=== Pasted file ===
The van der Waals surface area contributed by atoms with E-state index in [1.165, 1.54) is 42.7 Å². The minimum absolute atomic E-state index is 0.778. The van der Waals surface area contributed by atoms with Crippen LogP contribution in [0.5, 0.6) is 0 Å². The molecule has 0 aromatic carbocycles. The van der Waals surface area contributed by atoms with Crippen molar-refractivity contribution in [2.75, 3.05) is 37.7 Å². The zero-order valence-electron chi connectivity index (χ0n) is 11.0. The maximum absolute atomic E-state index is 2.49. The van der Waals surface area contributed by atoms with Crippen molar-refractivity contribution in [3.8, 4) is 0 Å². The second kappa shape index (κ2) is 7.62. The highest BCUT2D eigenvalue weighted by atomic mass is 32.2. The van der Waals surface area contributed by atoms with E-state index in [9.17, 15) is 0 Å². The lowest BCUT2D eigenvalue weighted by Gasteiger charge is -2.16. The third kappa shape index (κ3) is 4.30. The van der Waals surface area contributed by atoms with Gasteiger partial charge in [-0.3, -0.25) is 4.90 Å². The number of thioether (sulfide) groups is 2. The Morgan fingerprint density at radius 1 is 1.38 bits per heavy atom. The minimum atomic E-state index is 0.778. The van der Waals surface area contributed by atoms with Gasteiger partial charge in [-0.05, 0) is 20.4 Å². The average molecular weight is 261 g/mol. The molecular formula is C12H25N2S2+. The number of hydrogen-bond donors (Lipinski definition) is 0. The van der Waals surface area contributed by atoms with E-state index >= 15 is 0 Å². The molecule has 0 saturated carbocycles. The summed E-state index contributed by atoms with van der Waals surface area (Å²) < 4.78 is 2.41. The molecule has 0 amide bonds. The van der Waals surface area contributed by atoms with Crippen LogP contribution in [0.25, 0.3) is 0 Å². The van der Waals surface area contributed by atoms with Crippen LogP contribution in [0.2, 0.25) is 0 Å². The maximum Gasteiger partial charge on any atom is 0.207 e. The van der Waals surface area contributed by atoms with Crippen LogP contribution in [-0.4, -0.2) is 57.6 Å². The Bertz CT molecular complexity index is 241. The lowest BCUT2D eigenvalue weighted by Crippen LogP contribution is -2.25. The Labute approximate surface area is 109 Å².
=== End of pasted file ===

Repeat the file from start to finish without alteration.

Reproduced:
The van der Waals surface area contributed by atoms with E-state index in [1.165, 1.54) is 42.7 Å². The minimum absolute atomic E-state index is 0.778. The van der Waals surface area contributed by atoms with Crippen LogP contribution in [0.5, 0.6) is 0 Å². The molecule has 0 aromatic carbocycles. The van der Waals surface area contributed by atoms with Crippen molar-refractivity contribution in [2.75, 3.05) is 37.7 Å². The zero-order valence-electron chi connectivity index (χ0n) is 11.0. The maximum absolute atomic E-state index is 2.49. The van der Waals surface area contributed by atoms with Crippen molar-refractivity contribution in [3.8, 4) is 0 Å². The second kappa shape index (κ2) is 7.62. The highest BCUT2D eigenvalue weighted by atomic mass is 32.2. The van der Waals surface area contributed by atoms with E-state index in [9.17, 15) is 0 Å². The lowest BCUT2D eigenvalue weighted by Gasteiger charge is -2.16. The third kappa shape index (κ3) is 4.30. The van der Waals surface area contributed by atoms with Gasteiger partial charge in [-0.3, -0.25) is 4.90 Å². The number of thioether (sulfide) groups is 2. The Morgan fingerprint density at radius 1 is 1.38 bits per heavy atom. The minimum atomic E-state index is 0.778. The van der Waals surface area contributed by atoms with Gasteiger partial charge in [-0.05, 0) is 20.4 Å². The average molecular weight is 261 g/mol. The molecular formula is C12H25N2S2+. The number of hydrogen-bond donors (Lipinski definition) is 0. The van der Waals surface area contributed by atoms with E-state index >= 15 is 0 Å². The molecule has 0 saturated carbocycles. The summed E-state index contributed by atoms with van der Waals surface area (Å²) < 4.78 is 2.41. The molecule has 0 amide bonds. The van der Waals surface area contributed by atoms with Crippen LogP contribution in [0.25, 0.3) is 0 Å². The van der Waals surface area contributed by atoms with Crippen LogP contribution in [0.2, 0.25) is 0 Å². The maximum Gasteiger partial charge on any atom is 0.207 e. The van der Waals surface area contributed by atoms with Crippen LogP contribution in [-0.4, -0.2) is 57.6 Å². The Bertz CT molecular complexity index is 241. The lowest BCUT2D eigenvalue weighted by Crippen LogP contribution is -2.25. The Labute approximate surface area is 109 Å².